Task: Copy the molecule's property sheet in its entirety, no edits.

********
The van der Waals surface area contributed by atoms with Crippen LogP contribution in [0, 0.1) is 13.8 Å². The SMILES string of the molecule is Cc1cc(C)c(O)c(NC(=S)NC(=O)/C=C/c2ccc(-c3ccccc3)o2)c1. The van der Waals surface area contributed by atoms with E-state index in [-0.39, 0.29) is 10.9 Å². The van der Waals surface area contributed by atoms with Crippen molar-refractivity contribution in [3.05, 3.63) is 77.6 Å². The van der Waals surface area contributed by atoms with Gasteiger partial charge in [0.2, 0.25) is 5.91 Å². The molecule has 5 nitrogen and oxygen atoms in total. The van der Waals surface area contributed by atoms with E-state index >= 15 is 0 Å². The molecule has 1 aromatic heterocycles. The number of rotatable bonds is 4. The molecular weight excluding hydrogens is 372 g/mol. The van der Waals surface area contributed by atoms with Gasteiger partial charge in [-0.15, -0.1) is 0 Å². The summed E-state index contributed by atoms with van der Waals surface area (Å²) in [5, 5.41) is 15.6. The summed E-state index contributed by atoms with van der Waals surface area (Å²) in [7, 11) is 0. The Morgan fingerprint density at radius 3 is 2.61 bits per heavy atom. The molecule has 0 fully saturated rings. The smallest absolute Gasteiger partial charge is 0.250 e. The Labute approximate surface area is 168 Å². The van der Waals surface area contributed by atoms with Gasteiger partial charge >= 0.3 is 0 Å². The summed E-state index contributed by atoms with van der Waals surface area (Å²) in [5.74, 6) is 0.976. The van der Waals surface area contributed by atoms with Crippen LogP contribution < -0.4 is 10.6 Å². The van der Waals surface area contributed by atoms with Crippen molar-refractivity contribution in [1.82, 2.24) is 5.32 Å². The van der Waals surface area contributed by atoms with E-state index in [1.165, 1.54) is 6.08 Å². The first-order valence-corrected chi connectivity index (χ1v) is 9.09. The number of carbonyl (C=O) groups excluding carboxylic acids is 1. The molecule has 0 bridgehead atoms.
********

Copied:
The van der Waals surface area contributed by atoms with Crippen LogP contribution in [0, 0.1) is 13.8 Å². The SMILES string of the molecule is Cc1cc(C)c(O)c(NC(=S)NC(=O)/C=C/c2ccc(-c3ccccc3)o2)c1. The van der Waals surface area contributed by atoms with E-state index in [-0.39, 0.29) is 10.9 Å². The van der Waals surface area contributed by atoms with Crippen molar-refractivity contribution in [3.05, 3.63) is 77.6 Å². The van der Waals surface area contributed by atoms with Gasteiger partial charge in [0.2, 0.25) is 5.91 Å². The molecule has 5 nitrogen and oxygen atoms in total. The van der Waals surface area contributed by atoms with E-state index >= 15 is 0 Å². The molecule has 1 aromatic heterocycles. The number of rotatable bonds is 4. The molecular weight excluding hydrogens is 372 g/mol. The van der Waals surface area contributed by atoms with Gasteiger partial charge in [-0.15, -0.1) is 0 Å². The summed E-state index contributed by atoms with van der Waals surface area (Å²) in [5, 5.41) is 15.6. The summed E-state index contributed by atoms with van der Waals surface area (Å²) in [7, 11) is 0. The Morgan fingerprint density at radius 3 is 2.61 bits per heavy atom. The molecule has 0 fully saturated rings. The smallest absolute Gasteiger partial charge is 0.250 e. The Labute approximate surface area is 168 Å². The van der Waals surface area contributed by atoms with Gasteiger partial charge >= 0.3 is 0 Å². The summed E-state index contributed by atoms with van der Waals surface area (Å²) in [5.74, 6) is 0.976. The van der Waals surface area contributed by atoms with Crippen LogP contribution < -0.4 is 10.6 Å². The van der Waals surface area contributed by atoms with Crippen molar-refractivity contribution in [1.82, 2.24) is 5.32 Å². The van der Waals surface area contributed by atoms with E-state index in [1.165, 1.54) is 6.08 Å². The first-order valence-corrected chi connectivity index (χ1v) is 9.09. The number of carbonyl (C=O) groups excluding carboxylic acids is 1. The molecule has 0 bridgehead atoms.